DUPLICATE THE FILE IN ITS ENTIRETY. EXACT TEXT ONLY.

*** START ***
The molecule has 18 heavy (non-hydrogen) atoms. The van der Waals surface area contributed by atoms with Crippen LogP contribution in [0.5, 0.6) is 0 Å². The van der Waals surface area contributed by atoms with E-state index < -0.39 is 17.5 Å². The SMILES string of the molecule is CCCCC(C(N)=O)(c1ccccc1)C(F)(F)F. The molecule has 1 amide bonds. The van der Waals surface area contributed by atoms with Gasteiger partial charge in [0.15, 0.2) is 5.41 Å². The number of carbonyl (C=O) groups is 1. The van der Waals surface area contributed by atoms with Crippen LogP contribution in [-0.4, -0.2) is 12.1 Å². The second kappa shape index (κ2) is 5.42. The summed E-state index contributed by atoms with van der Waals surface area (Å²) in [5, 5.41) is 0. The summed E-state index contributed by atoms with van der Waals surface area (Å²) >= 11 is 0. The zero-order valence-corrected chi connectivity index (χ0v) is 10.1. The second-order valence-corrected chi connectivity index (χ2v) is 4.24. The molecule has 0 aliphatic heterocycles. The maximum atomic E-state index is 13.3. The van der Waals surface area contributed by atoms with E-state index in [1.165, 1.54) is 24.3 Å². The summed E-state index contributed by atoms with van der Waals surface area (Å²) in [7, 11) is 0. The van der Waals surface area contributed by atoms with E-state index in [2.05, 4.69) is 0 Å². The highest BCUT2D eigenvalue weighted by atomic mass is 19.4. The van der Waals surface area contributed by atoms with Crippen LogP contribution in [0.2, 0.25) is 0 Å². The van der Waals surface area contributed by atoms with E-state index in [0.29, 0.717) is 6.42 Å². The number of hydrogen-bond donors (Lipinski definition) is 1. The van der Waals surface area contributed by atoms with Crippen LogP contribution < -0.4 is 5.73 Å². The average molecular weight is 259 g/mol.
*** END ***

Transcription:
The molecule has 18 heavy (non-hydrogen) atoms. The van der Waals surface area contributed by atoms with Crippen LogP contribution in [0.5, 0.6) is 0 Å². The van der Waals surface area contributed by atoms with E-state index < -0.39 is 17.5 Å². The SMILES string of the molecule is CCCCC(C(N)=O)(c1ccccc1)C(F)(F)F. The molecule has 1 amide bonds. The van der Waals surface area contributed by atoms with Gasteiger partial charge in [0.15, 0.2) is 5.41 Å². The number of carbonyl (C=O) groups is 1. The van der Waals surface area contributed by atoms with Crippen LogP contribution in [-0.4, -0.2) is 12.1 Å². The second kappa shape index (κ2) is 5.42. The summed E-state index contributed by atoms with van der Waals surface area (Å²) in [5, 5.41) is 0. The summed E-state index contributed by atoms with van der Waals surface area (Å²) >= 11 is 0. The zero-order valence-corrected chi connectivity index (χ0v) is 10.1. The second-order valence-corrected chi connectivity index (χ2v) is 4.24. The molecule has 0 aliphatic heterocycles. The maximum atomic E-state index is 13.3. The van der Waals surface area contributed by atoms with E-state index in [1.165, 1.54) is 24.3 Å². The summed E-state index contributed by atoms with van der Waals surface area (Å²) in [7, 11) is 0. The van der Waals surface area contributed by atoms with E-state index in [2.05, 4.69) is 0 Å². The highest BCUT2D eigenvalue weighted by atomic mass is 19.4. The van der Waals surface area contributed by atoms with Crippen LogP contribution in [0.2, 0.25) is 0 Å². The van der Waals surface area contributed by atoms with E-state index in [0.29, 0.717) is 6.42 Å². The number of hydrogen-bond donors (Lipinski definition) is 1. The van der Waals surface area contributed by atoms with Crippen LogP contribution < -0.4 is 5.73 Å². The average molecular weight is 259 g/mol.